9. I'm a big supporter of letting people decide when they want to shuffle off the mortal coil. If I'm going to be alive I want to enjoy it and, if I can no longer enjoy it, I don't want to be alive.

    Erica, I am completely in support of your view. It may sound dark, but I think it would be much more compassionate to let the body die when the mind is already gone.

  10. Jade -- thank you, dear.

    SC -- nothing out of the ordinary planned, just going to hang out and play with my bestest of tops. :-D

    Anonymous -- thanks. I do know my view is dark, and not for everyone. But it's definitely for me, especially after what I'm witnessing with my mother.

  11. I am so sorry that your Mom's health has diminished so much more. My Dad was in hospice care and died at home this past New Year's Eve, with my Mom and I by his side. The last several days were brutal as he died by inches -- and I am only being so starkly honest because many people had encouraged me to fly bcd to be with him the last month of his life (in NC). Having just gone through it, I can say with selfish honesty that I wish I had NOT been there to watch it. So, if others are saying that to you, despite some inevitable guilt that may crop up, please don't feel pressure to be there and see images that will linger (unless you want to be there, then that's a different story).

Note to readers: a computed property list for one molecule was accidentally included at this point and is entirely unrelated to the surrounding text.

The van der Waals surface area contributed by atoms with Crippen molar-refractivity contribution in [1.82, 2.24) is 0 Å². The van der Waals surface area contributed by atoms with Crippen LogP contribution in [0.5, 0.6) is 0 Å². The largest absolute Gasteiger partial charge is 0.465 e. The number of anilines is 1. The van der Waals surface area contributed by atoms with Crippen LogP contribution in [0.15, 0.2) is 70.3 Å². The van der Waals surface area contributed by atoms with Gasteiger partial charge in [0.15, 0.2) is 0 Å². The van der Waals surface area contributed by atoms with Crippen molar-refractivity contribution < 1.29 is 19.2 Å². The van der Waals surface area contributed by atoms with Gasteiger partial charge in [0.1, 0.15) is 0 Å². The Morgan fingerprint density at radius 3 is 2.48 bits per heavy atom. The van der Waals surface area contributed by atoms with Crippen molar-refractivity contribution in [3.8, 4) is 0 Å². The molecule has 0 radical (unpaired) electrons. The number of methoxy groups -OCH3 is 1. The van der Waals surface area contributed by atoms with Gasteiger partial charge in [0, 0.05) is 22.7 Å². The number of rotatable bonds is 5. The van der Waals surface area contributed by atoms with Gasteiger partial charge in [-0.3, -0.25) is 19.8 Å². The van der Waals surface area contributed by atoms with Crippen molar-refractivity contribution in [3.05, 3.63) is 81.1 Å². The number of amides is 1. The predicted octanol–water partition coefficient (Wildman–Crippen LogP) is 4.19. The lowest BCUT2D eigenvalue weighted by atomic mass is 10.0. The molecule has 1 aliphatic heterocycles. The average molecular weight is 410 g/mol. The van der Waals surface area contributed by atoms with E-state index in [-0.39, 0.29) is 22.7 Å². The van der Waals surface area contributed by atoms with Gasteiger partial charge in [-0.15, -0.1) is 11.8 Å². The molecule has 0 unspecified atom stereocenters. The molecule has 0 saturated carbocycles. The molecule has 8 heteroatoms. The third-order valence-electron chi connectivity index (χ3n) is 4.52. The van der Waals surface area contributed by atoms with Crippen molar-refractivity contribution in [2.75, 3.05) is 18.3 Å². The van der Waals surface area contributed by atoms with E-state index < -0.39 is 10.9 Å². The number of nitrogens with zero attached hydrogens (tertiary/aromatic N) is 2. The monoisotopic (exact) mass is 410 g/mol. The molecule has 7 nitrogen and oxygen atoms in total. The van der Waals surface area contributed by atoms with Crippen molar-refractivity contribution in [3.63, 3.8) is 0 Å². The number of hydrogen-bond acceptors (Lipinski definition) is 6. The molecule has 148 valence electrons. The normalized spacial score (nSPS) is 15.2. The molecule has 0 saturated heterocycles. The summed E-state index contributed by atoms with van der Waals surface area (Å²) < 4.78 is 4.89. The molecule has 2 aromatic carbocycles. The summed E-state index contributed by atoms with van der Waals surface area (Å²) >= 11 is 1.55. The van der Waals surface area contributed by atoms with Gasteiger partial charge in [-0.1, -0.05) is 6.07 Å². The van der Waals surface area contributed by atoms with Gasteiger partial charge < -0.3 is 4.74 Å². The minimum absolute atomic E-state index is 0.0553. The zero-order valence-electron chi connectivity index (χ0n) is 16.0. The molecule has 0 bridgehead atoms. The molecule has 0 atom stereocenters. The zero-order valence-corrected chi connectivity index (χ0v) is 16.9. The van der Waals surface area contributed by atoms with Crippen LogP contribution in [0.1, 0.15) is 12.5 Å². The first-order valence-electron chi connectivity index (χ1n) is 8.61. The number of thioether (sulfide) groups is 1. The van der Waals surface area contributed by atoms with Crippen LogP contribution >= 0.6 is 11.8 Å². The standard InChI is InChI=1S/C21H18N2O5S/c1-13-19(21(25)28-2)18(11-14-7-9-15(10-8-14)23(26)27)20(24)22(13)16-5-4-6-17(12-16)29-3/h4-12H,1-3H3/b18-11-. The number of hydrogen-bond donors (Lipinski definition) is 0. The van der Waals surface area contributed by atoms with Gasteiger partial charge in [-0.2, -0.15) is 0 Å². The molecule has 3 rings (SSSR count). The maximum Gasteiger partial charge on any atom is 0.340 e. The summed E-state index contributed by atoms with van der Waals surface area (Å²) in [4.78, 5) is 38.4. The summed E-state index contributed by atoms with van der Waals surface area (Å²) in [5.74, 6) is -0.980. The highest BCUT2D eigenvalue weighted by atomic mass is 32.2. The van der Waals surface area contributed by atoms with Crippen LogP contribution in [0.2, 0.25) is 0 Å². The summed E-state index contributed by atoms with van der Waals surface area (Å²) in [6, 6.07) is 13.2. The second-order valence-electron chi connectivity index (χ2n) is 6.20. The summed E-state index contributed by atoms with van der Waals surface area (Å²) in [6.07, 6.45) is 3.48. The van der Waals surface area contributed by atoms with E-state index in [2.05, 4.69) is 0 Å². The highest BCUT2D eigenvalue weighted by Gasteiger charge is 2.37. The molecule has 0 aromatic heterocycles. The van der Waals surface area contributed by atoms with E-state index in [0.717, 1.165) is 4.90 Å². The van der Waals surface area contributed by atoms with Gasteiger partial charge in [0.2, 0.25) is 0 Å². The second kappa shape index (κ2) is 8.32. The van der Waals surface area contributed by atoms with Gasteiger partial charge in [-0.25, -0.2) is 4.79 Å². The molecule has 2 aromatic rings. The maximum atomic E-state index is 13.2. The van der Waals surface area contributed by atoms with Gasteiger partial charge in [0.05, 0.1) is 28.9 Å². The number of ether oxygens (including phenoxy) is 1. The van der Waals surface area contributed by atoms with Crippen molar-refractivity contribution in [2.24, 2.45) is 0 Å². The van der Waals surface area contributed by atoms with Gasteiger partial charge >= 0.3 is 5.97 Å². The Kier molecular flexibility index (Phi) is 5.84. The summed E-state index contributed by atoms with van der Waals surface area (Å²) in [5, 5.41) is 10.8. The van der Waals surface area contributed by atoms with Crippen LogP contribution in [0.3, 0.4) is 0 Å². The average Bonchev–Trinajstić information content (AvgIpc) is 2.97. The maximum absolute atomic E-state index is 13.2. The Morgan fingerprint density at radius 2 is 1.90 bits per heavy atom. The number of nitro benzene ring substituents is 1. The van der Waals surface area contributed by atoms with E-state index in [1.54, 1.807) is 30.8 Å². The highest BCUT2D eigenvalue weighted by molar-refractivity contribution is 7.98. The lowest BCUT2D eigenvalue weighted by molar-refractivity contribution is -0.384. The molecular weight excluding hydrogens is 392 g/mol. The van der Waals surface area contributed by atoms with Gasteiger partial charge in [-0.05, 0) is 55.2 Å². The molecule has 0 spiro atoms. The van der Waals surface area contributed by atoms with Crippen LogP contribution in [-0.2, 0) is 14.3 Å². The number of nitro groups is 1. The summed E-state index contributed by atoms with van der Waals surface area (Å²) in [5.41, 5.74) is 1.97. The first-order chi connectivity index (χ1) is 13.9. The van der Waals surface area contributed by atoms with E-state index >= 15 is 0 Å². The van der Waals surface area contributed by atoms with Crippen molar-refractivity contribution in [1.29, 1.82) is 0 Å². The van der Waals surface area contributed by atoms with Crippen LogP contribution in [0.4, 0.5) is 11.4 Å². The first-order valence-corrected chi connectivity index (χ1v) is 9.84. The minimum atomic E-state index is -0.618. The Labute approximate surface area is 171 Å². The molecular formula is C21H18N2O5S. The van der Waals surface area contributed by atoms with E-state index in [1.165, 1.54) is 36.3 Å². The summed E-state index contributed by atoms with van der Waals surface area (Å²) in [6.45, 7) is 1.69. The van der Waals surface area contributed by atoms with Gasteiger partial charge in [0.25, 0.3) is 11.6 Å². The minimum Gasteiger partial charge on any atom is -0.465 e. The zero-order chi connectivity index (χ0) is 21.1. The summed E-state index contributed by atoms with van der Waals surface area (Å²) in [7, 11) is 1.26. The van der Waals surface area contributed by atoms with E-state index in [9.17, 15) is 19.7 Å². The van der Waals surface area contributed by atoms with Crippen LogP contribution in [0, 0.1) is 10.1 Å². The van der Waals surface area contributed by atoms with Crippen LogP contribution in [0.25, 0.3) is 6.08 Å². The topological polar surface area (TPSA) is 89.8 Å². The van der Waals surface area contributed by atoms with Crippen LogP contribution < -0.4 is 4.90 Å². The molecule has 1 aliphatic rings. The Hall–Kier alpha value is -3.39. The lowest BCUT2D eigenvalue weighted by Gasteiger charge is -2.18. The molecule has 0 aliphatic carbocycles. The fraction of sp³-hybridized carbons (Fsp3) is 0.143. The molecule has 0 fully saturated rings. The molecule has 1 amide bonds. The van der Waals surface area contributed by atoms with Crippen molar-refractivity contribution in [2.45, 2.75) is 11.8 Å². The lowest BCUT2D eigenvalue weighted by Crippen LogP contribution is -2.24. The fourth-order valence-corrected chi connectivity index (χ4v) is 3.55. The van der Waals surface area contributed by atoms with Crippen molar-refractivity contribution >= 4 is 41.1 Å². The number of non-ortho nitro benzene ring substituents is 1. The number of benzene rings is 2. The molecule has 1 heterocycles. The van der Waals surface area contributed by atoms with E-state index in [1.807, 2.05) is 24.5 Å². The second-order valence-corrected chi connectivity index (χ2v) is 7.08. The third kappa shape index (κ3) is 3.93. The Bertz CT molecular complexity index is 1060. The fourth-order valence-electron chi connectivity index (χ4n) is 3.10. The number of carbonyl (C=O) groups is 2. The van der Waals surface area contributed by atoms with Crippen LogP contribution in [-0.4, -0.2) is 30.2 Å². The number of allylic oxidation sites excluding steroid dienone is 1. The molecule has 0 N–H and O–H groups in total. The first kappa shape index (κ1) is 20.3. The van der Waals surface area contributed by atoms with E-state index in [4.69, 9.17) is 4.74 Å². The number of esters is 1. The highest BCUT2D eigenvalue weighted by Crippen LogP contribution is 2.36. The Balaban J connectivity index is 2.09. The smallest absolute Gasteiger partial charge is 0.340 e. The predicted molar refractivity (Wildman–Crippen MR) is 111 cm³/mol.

And, even if her heart is beating is healthy and beating strong, one positive thing in this whole upside down morality over human "life" at the end stages is that hospice will not continue feeding her via IV fluids or any other means to prolong her agony, but they will give her enough pain medication to ensure that even though she cannot communicate it, she will not feel pain. All this to say, without food or water, there will soon come a peaceful ending to this tragedy.